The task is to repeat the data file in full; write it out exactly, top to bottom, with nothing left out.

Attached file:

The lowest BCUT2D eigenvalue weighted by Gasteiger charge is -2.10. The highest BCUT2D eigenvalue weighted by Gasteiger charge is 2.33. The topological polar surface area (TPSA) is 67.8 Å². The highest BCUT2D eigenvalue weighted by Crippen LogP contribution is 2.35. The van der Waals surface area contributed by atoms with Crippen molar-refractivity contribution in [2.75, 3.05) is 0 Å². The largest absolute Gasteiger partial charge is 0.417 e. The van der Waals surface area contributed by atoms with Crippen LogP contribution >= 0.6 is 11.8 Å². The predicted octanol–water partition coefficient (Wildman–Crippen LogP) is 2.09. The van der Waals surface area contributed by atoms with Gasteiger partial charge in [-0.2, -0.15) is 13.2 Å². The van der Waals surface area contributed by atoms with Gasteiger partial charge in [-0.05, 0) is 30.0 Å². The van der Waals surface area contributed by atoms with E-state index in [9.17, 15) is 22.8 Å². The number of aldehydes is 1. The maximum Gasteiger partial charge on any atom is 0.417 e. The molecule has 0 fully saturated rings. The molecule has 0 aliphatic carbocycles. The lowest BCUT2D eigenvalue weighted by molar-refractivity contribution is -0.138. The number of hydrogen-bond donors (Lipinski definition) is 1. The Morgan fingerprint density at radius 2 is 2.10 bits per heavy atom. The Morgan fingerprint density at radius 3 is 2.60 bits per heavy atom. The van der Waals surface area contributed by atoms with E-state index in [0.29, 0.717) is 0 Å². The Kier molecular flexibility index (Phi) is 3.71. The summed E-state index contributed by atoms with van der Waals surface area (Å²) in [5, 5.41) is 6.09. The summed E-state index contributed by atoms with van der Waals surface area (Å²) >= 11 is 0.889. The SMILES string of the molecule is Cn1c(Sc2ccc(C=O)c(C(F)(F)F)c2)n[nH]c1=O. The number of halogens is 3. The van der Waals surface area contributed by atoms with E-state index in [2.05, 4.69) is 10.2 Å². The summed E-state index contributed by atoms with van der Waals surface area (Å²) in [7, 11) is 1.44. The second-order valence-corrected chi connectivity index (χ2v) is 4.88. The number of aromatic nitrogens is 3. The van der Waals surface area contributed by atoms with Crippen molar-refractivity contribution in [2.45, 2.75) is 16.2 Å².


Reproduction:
The lowest BCUT2D eigenvalue weighted by Gasteiger charge is -2.10. The highest BCUT2D eigenvalue weighted by Gasteiger charge is 2.33. The topological polar surface area (TPSA) is 67.8 Å². The highest BCUT2D eigenvalue weighted by Crippen LogP contribution is 2.35. The van der Waals surface area contributed by atoms with Crippen molar-refractivity contribution in [2.75, 3.05) is 0 Å². The largest absolute Gasteiger partial charge is 0.417 e. The van der Waals surface area contributed by atoms with Crippen LogP contribution >= 0.6 is 11.8 Å². The predicted octanol–water partition coefficient (Wildman–Crippen LogP) is 2.09. The van der Waals surface area contributed by atoms with Gasteiger partial charge in [-0.2, -0.15) is 13.2 Å². The van der Waals surface area contributed by atoms with Gasteiger partial charge in [-0.05, 0) is 30.0 Å². The van der Waals surface area contributed by atoms with E-state index in [9.17, 15) is 22.8 Å². The number of aldehydes is 1. The maximum Gasteiger partial charge on any atom is 0.417 e. The molecule has 0 fully saturated rings. The molecule has 0 aliphatic carbocycles. The lowest BCUT2D eigenvalue weighted by molar-refractivity contribution is -0.138. The number of hydrogen-bond donors (Lipinski definition) is 1. The Morgan fingerprint density at radius 2 is 2.10 bits per heavy atom. The Morgan fingerprint density at radius 3 is 2.60 bits per heavy atom. The van der Waals surface area contributed by atoms with E-state index in [0.29, 0.717) is 0 Å². The Kier molecular flexibility index (Phi) is 3.71. The summed E-state index contributed by atoms with van der Waals surface area (Å²) in [5, 5.41) is 6.09. The summed E-state index contributed by atoms with van der Waals surface area (Å²) >= 11 is 0.889. The SMILES string of the molecule is Cn1c(Sc2ccc(C=O)c(C(F)(F)F)c2)n[nH]c1=O. The number of halogens is 3. The van der Waals surface area contributed by atoms with E-state index in [2.05, 4.69) is 10.2 Å². The summed E-state index contributed by atoms with van der Waals surface area (Å²) in [7, 11) is 1.44. The second-order valence-corrected chi connectivity index (χ2v) is 4.88. The number of aromatic nitrogens is 3. The van der Waals surface area contributed by atoms with Crippen molar-refractivity contribution in [2.45, 2.75) is 16.2 Å².